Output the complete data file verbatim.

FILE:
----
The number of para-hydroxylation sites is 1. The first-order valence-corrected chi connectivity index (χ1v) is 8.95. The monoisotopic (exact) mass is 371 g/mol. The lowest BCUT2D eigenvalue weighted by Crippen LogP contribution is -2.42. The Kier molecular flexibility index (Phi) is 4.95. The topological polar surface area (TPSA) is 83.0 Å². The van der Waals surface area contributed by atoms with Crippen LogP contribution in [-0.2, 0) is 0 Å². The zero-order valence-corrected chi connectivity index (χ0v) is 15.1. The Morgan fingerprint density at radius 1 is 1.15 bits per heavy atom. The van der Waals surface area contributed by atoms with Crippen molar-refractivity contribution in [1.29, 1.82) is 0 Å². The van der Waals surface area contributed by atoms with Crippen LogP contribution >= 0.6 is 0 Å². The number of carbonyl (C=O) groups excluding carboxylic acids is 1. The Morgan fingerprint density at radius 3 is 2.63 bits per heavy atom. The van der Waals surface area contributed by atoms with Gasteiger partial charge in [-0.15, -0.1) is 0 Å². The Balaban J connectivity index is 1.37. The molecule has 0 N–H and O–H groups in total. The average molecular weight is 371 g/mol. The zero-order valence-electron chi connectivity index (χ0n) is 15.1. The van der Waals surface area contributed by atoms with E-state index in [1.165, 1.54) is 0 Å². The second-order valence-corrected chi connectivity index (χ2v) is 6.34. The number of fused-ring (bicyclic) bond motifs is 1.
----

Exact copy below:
The number of para-hydroxylation sites is 1. The first-order valence-corrected chi connectivity index (χ1v) is 8.95. The monoisotopic (exact) mass is 371 g/mol. The lowest BCUT2D eigenvalue weighted by Crippen LogP contribution is -2.42. The Kier molecular flexibility index (Phi) is 4.95. The topological polar surface area (TPSA) is 83.0 Å². The van der Waals surface area contributed by atoms with Crippen LogP contribution in [-0.2, 0) is 0 Å². The zero-order valence-corrected chi connectivity index (χ0v) is 15.1. The Morgan fingerprint density at radius 1 is 1.15 bits per heavy atom. The van der Waals surface area contributed by atoms with Crippen molar-refractivity contribution in [1.29, 1.82) is 0 Å². The van der Waals surface area contributed by atoms with Crippen LogP contribution >= 0.6 is 0 Å². The number of carbonyl (C=O) groups excluding carboxylic acids is 1. The Morgan fingerprint density at radius 3 is 2.63 bits per heavy atom. The van der Waals surface area contributed by atoms with Gasteiger partial charge in [-0.15, -0.1) is 0 Å². The Balaban J connectivity index is 1.37. The molecule has 0 N–H and O–H groups in total. The average molecular weight is 371 g/mol. The zero-order valence-electron chi connectivity index (χ0n) is 15.1. The van der Waals surface area contributed by atoms with E-state index in [1.165, 1.54) is 0 Å². The second-order valence-corrected chi connectivity index (χ2v) is 6.34. The number of fused-ring (bicyclic) bond motifs is 1.